Suspicious urinary cytology with negative evaluation for malignancy in the diagnostic investigation of haematuria: how to follow up?

Ghulam Nabi, D. Greene, M. O. Donnel

    Research output: Contribution to journalArticle

    27 Citations (Scopus)

    Abstract

    Aims: To define the natural history of patients with suspicious urinary cytology and negative initial evaluation for malignancy in the investigation of haematuria.

    Patients and methods: Data from the hospital information support system on urinary cytology examinations carried out at one centre were audited over a period of 24 months. There were 102 patients who had suspicious urinary cytology for malignant cells with negative initial evaluation. Follow up investigations, treatment, and final outcome were noted.

    Results: There were 102 patients with suspicious urinary cytology and negative initial evaluation for malignancy in 24 months, with a mean follow up of 15.7 months. Seventy patients had no obvious pathology on initial investigations. Forty one patients were found to have urological malignancies ( 29 bladder, eight ureteric, and four prostate) on follow up. All patients diagnosed as having urothelial malignancies on follow up had either persistent suspicious cytology ( 29) or recurrent haematuria ( eight). The mean duration for appearance of lesions was 5.6 months ( range, 3 - 12 months). Three patients had suspicious digital rectal examination and biopsies confirmed adenocarcinoma of the prostate. One patient had urinary retention and transurethral resection of prostate showed prostatic adenocarcinoma. The presence of suspicious cells on repeat urine analysis was the only significant factor in predicting the presence of urothelial tumours ( p = 0.002).

    Conclusion: Patients with persistent suspicious/positive cytology or recurrent haematuria need further evaluation and follow up. Asymptomatic patients or patients with obvious benign pathology do not require repeat evaluation. Careful urological evaluation, including prostate, should be carried out in these patients.

    Original languageEnglish
    Pages (from-to)365-368
    Number of pages3
    JournalJournal of Clinical Pathology
    Volume57
    Issue number4
    DOIs
    Publication statusPublished - 2004

    Keywords

    • BLADDER-CANCER
    • PROSTATIC ADENOCARCINOMA
    • SPECIMENS
    • CARCINOMA

    Cite this

    Suspicious urinary cytology with negative evaluation for malignancy in the diagnostic investigation of haematuria: how to follow up? / Nabi, Ghulam; Greene, D.; Donnel, M. O.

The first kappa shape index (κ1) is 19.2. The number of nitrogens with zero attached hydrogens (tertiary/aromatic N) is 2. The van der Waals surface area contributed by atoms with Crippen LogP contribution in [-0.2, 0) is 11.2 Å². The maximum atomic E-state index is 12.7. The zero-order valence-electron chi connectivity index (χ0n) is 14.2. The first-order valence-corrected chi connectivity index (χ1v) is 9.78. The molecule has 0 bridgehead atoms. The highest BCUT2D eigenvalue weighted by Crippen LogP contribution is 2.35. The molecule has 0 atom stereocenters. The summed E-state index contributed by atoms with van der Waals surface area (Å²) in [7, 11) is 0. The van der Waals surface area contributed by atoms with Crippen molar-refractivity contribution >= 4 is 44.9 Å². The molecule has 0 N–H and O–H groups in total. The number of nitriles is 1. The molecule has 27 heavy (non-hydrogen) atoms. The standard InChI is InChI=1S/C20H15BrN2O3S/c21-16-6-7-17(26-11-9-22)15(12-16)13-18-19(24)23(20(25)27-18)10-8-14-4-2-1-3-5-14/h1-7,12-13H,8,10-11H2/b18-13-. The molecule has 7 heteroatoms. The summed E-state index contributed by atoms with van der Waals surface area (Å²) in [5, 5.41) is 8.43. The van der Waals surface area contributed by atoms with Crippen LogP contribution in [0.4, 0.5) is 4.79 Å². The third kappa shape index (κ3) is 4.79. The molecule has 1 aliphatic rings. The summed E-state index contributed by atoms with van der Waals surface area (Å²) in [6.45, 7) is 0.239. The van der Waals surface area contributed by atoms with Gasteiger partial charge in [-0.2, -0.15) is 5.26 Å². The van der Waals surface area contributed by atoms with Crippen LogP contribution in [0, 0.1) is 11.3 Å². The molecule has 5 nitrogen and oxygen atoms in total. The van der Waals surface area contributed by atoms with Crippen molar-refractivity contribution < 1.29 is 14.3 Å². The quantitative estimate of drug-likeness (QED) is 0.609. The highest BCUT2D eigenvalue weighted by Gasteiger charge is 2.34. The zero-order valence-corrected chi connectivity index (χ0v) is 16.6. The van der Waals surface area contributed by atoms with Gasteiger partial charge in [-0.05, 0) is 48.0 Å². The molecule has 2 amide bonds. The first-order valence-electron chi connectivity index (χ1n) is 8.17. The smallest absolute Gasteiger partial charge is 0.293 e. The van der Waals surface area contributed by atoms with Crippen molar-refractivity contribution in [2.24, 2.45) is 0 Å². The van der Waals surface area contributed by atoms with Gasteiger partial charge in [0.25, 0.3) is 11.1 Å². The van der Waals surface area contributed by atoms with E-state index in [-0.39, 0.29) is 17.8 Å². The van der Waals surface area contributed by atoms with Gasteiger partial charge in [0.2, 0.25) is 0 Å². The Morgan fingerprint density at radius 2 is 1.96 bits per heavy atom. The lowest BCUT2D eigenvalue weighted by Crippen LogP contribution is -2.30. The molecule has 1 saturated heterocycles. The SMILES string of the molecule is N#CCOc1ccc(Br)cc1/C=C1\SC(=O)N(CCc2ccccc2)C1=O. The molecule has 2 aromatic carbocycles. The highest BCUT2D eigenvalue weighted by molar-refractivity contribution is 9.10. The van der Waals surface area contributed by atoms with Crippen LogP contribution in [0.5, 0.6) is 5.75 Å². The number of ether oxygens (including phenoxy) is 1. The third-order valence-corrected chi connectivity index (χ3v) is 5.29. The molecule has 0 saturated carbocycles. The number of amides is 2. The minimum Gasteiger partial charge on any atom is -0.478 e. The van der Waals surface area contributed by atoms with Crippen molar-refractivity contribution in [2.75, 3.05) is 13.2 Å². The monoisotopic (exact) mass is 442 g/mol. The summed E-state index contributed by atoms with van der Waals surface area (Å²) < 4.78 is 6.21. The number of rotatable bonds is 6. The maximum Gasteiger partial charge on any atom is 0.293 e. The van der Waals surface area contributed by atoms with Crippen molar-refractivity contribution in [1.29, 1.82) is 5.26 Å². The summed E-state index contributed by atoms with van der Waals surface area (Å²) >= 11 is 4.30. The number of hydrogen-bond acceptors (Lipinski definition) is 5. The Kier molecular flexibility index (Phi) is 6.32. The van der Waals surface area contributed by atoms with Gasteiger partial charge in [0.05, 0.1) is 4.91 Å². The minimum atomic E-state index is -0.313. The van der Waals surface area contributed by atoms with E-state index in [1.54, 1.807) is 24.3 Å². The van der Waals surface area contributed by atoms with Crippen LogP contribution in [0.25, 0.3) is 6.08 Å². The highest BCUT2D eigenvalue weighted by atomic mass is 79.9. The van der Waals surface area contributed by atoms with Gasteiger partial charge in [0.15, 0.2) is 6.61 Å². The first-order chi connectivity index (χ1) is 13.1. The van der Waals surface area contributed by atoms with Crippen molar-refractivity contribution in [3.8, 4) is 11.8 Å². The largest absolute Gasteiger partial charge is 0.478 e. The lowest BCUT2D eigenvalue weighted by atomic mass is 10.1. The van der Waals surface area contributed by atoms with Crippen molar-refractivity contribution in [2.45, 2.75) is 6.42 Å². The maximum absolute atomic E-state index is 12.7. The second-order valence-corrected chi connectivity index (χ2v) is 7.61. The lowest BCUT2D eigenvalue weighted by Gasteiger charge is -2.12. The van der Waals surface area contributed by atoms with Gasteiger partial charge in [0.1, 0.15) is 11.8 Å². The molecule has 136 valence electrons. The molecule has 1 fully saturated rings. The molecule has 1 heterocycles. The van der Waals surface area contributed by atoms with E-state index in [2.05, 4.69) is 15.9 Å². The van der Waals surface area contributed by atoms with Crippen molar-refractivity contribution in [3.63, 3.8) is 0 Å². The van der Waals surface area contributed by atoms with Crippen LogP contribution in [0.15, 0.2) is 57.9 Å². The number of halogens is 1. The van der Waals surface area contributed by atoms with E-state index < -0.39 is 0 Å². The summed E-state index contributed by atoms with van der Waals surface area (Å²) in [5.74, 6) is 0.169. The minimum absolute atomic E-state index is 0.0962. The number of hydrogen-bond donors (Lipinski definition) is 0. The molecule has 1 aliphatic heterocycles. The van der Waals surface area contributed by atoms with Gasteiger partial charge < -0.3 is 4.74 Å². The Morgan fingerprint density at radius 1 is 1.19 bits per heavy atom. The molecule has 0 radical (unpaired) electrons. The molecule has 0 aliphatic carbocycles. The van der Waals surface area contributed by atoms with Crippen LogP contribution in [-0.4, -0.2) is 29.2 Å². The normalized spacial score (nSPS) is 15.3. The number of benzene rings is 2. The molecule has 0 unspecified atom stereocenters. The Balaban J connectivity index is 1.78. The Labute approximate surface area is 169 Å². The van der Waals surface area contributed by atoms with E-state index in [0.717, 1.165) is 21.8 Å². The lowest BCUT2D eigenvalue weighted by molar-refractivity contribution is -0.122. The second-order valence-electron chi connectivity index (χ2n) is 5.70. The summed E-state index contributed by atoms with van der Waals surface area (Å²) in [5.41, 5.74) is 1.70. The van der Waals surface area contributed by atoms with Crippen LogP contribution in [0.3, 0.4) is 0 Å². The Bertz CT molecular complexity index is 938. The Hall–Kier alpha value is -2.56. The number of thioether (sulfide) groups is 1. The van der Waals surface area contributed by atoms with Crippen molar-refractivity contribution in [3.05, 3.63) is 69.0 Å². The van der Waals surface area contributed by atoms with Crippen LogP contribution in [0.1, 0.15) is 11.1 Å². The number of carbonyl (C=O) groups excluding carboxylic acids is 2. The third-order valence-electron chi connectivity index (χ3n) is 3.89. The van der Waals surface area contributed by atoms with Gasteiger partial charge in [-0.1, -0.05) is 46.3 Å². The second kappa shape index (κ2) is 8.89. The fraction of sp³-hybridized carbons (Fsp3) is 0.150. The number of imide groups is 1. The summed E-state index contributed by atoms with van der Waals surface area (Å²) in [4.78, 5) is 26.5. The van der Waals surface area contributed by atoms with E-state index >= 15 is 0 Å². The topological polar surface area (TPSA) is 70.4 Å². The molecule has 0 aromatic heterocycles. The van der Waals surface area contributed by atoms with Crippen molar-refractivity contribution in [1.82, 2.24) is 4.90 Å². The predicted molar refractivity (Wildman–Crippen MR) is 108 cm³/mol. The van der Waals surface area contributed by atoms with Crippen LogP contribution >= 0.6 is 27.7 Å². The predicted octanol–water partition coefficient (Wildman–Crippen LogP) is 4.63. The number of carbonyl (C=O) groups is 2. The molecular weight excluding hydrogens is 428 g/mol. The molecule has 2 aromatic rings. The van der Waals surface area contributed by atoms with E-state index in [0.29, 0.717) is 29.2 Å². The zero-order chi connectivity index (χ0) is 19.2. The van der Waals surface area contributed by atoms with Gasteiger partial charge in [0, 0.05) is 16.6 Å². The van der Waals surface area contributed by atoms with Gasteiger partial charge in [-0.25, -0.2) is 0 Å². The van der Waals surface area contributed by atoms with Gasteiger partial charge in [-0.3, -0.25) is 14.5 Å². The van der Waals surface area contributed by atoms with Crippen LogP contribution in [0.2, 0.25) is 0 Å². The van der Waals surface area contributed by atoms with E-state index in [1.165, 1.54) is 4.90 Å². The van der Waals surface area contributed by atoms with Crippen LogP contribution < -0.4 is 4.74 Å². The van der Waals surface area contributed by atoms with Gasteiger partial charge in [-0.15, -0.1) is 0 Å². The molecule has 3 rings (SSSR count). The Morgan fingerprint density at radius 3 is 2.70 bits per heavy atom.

In: Journal of Clinical Pathology, Vol. 57, No. 4, 2004, p. 365-368.

    Research output: Contribution to journalArticle

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    abstract = "Aims: To define the natural history of patients with suspicious urinary cytology and negative initial evaluation for malignancy in the investigation of haematuria.Patients and methods: Data from the hospital information support system on urinary cytology examinations carried out at one centre were audited over a period of 24 months. There were 102 patients who had suspicious urinary cytology for malignant cells with negative initial evaluation. Follow up investigations, treatment, and final outcome were noted.Results: There were 102 patients with suspicious urinary cytology and negative initial evaluation for malignancy in 24 months, with a mean follow up of 15.7 months. Seventy patients had no obvious pathology on initial investigations. Forty one patients were found to have urological malignancies ( 29 bladder, eight ureteric, and four prostate) on follow up. All patients diagnosed as having urothelial malignancies on follow up had either persistent suspicious cytology ( 29) or recurrent haematuria ( eight). The mean duration for appearance of lesions was 5.6 months ( range, 3 - 12 months). Three patients had suspicious digital rectal examination and biopsies confirmed adenocarcinoma of the prostate. One patient had urinary retention and transurethral resection of prostate showed prostatic adenocarcinoma. The presence of suspicious cells on repeat urine analysis was the only significant factor in predicting the presence of urothelial tumours ( p = 0.002).Conclusion: Patients with persistent suspicious/positive cytology or recurrent haematuria need further evaluation and follow up. Asymptomatic patients or patients with obvious benign pathology do not require repeat evaluation. Careful urological evaluation, including prostate, should be carried out in these patients.",
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